Only good stuff, please, aid workers tell donors | Inquirer News

Only good stuff, please, aid workers tell donors

/ 02:19 AM December 02, 2013

Philippine military personnel unload relief goods to be distributed to those affected by Typhoon Haiyan at the airport in Tacloban. AP FILE PHOTO

BORONGAN CITY, Eastern Samar—Disaster relief officials here on Friday appealed to donors to give only goods that were usable to avoid further delays in their distribution to survivors of Supertyphoon “Yolanda.”

Social welfare officer Victoria Tagum, who heads the distribution of relief in Eastern Samar, said donations still had to be sorted because many contained items that were no longer of any use.


“We have to take those out. Giving them to the typhoon victims would be an added insult,” she said.


Tagum said volunteers had found donated items, mainly clothes and slippers and shoes, that were too worn out to be of any use to the victims.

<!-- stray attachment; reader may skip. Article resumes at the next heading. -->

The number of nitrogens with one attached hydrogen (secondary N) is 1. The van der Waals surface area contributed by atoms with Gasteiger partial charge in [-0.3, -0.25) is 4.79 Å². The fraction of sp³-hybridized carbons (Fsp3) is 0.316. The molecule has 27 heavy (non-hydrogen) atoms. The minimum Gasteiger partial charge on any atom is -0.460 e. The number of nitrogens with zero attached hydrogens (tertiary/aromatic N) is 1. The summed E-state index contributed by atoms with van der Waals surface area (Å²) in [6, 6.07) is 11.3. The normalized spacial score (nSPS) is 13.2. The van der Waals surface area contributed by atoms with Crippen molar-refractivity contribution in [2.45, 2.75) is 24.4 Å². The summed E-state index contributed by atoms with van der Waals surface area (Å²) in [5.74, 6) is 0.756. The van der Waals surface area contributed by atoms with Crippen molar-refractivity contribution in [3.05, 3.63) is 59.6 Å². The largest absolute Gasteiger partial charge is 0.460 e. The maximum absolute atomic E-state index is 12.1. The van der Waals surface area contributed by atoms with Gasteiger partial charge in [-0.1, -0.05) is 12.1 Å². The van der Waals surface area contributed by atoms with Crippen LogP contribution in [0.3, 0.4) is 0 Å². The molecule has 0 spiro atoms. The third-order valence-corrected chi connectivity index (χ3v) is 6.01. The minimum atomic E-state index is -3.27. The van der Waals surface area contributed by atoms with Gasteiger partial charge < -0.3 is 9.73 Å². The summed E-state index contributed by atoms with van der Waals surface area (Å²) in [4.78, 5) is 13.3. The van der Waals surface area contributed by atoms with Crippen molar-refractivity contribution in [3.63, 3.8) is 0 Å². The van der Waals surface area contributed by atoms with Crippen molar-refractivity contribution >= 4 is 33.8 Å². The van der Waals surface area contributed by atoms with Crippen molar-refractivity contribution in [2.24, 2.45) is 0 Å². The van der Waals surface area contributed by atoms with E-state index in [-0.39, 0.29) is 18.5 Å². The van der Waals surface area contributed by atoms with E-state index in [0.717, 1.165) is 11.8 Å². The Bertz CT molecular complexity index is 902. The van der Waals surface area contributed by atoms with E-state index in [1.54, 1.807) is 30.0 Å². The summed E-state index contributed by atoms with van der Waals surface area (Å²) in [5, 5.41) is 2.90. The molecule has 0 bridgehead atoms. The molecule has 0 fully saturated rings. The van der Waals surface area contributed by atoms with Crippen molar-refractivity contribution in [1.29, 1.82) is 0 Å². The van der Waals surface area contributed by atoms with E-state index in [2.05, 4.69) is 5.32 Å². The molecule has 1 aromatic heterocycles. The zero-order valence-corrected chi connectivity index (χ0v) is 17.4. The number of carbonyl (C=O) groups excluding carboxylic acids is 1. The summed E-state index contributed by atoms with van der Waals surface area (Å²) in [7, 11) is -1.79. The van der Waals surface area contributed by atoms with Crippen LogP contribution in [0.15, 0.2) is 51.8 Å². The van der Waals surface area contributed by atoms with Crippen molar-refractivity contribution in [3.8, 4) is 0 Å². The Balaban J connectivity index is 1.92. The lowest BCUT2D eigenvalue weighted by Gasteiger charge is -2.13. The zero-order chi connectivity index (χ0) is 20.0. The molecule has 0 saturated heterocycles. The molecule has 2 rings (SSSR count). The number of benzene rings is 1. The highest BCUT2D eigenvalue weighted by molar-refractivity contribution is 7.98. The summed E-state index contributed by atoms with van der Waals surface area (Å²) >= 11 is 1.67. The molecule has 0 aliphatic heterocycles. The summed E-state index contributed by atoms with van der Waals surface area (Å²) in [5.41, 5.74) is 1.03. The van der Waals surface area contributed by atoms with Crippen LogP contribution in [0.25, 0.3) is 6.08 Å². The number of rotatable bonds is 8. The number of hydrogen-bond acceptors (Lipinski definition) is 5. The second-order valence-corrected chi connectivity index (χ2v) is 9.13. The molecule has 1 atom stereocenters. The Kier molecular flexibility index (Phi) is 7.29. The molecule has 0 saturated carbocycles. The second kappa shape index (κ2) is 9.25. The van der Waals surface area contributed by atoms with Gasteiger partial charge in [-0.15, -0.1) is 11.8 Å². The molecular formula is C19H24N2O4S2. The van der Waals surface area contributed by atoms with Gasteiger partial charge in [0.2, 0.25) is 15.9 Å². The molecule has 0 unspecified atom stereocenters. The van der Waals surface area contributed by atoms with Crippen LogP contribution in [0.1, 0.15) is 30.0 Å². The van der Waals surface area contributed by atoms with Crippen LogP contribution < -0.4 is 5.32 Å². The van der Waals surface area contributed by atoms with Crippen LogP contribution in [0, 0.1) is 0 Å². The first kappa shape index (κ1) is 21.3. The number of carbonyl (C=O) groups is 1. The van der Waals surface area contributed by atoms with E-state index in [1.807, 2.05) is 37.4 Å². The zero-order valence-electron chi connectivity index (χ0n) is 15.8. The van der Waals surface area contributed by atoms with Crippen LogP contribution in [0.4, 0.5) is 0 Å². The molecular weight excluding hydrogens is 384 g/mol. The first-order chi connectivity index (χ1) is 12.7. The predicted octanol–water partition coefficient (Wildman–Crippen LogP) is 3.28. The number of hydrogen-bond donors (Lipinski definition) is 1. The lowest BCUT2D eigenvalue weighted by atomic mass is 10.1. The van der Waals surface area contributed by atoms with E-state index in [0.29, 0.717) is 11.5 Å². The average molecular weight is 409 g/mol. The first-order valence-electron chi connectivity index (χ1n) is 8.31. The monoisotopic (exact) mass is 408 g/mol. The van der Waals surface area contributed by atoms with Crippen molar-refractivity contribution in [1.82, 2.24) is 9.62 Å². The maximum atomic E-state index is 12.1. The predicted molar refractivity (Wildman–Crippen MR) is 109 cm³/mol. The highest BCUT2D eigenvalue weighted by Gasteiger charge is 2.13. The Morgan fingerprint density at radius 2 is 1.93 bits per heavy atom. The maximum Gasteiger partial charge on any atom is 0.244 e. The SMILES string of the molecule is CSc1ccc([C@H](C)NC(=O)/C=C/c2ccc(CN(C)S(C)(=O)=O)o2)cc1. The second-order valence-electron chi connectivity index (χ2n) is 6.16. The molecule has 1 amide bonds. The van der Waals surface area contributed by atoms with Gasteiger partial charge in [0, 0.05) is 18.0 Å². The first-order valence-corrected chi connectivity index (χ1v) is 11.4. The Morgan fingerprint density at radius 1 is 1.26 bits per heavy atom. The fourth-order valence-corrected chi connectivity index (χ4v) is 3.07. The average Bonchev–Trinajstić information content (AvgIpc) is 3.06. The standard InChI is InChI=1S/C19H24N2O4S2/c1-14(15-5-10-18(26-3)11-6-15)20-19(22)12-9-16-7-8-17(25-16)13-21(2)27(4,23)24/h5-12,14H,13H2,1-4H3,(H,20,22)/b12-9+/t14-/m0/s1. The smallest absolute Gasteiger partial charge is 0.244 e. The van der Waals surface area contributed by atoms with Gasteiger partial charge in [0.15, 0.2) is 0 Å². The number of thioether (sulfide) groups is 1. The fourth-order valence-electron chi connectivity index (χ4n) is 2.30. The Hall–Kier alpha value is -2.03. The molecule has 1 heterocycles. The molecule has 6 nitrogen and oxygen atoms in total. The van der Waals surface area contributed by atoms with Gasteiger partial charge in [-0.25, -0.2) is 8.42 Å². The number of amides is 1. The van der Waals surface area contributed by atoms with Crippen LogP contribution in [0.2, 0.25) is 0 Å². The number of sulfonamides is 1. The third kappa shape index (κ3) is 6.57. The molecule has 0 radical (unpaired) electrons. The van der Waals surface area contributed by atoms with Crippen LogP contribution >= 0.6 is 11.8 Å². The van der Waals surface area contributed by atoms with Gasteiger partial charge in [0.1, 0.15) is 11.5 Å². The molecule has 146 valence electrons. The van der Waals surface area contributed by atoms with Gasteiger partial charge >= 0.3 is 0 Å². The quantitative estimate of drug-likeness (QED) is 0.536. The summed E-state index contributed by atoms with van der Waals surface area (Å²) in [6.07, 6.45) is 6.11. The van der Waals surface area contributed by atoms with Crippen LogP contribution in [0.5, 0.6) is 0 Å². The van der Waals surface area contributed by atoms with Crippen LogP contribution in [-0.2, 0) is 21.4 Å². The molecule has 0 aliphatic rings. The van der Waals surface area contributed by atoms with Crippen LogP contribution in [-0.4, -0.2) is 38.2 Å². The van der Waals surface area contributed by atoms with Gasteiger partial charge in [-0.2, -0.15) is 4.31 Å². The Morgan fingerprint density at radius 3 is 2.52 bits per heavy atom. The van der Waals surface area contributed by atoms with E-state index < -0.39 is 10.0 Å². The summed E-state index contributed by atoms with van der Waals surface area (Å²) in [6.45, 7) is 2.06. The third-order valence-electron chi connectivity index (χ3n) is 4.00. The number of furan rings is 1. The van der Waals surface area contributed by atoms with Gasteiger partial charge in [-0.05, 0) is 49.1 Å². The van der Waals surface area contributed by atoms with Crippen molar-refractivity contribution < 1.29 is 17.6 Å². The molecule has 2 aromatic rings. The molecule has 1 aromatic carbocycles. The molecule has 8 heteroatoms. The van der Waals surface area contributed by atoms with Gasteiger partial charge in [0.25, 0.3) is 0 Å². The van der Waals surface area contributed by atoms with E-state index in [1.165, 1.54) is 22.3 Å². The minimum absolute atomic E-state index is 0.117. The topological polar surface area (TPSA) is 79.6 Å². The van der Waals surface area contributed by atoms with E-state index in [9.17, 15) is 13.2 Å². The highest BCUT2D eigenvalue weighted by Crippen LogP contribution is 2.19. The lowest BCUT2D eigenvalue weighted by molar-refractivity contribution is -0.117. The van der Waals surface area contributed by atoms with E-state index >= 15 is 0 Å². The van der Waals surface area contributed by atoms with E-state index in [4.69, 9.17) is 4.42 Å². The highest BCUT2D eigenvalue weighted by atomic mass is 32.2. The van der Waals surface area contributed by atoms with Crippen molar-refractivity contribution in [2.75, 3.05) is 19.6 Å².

Cause of delay

Other items included bags and school supplies that were ruined.

“While we are grateful for the donations that have been coming in, we are calling on the public to donate things that are still usable because [sorting them out] would entail another day of delay,” she said.


Aside from unusable items, relief workers also had to repack bags of food items that were damaged during the two-day 450-km trip from the relief receiving hub in Legazpi City.


Eastern Samar Gov. Conrado Nicart Jr. said he was disgusted by the apathy shown by some local businessmen who were selling contaminated petroleum products, which caused further delays in relief distribution.

At least 10 trucks delivering relief goods to Eastern Samar—including generators for the provincial capitol, hospitals and other government facilities—broke down after the fuel used was said to have been contaminated with water.

Volunteer organizations from the private sector also reported having bought contaminated fuel, causing their vehicles to conk out, said Levi Nicart, action officer of the Provincial Disaster Risk Reduction and Management Council. Melvin Gascon, Inquirer Northern Luzon


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